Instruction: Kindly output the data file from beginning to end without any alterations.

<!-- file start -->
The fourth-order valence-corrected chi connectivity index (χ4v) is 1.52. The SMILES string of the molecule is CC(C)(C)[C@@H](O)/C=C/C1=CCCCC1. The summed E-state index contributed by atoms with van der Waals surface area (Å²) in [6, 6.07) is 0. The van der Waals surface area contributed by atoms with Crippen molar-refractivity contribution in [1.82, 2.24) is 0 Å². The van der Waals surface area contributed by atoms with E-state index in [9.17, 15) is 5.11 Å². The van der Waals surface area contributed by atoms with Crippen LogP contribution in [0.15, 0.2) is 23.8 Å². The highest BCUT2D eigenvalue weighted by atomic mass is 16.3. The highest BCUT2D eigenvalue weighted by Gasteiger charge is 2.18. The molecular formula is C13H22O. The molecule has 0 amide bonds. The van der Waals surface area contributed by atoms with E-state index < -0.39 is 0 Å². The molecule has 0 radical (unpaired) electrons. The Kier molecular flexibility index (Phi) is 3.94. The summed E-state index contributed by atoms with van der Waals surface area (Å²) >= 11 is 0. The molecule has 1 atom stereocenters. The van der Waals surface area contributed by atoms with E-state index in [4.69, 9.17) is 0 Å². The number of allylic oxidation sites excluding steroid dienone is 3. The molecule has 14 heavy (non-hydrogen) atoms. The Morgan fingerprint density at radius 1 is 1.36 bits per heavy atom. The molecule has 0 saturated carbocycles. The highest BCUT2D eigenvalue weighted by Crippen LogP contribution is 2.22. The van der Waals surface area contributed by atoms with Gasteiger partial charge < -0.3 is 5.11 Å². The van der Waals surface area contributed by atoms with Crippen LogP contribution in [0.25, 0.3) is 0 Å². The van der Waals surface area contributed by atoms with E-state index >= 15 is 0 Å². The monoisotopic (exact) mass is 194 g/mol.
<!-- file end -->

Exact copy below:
The fourth-order valence-corrected chi connectivity index (χ4v) is 1.52. The SMILES string of the molecule is CC(C)(C)[C@@H](O)/C=C/C1=CCCCC1. The summed E-state index contributed by atoms with van der Waals surface area (Å²) in [6, 6.07) is 0. The van der Waals surface area contributed by atoms with Crippen molar-refractivity contribution in [1.82, 2.24) is 0 Å². The van der Waals surface area contributed by atoms with E-state index in [9.17, 15) is 5.11 Å². The van der Waals surface area contributed by atoms with Crippen LogP contribution in [0.15, 0.2) is 23.8 Å². The highest BCUT2D eigenvalue weighted by atomic mass is 16.3. The highest BCUT2D eigenvalue weighted by Gasteiger charge is 2.18. The molecular formula is C13H22O. The molecule has 0 amide bonds. The van der Waals surface area contributed by atoms with E-state index < -0.39 is 0 Å². The molecule has 0 radical (unpaired) electrons. The Kier molecular flexibility index (Phi) is 3.94. The summed E-state index contributed by atoms with van der Waals surface area (Å²) >= 11 is 0. The molecule has 1 atom stereocenters. The van der Waals surface area contributed by atoms with E-state index in [4.69, 9.17) is 0 Å². The number of allylic oxidation sites excluding steroid dienone is 3. The molecule has 14 heavy (non-hydrogen) atoms. The Morgan fingerprint density at radius 1 is 1.36 bits per heavy atom. The molecule has 0 saturated carbocycles. The highest BCUT2D eigenvalue weighted by Crippen LogP contribution is 2.22. The van der Waals surface area contributed by atoms with Gasteiger partial charge < -0.3 is 5.11 Å². The van der Waals surface area contributed by atoms with Crippen LogP contribution in [0.25, 0.3) is 0 Å². The van der Waals surface area contributed by atoms with E-state index >= 15 is 0 Å². The monoisotopic (exact) mass is 194 g/mol.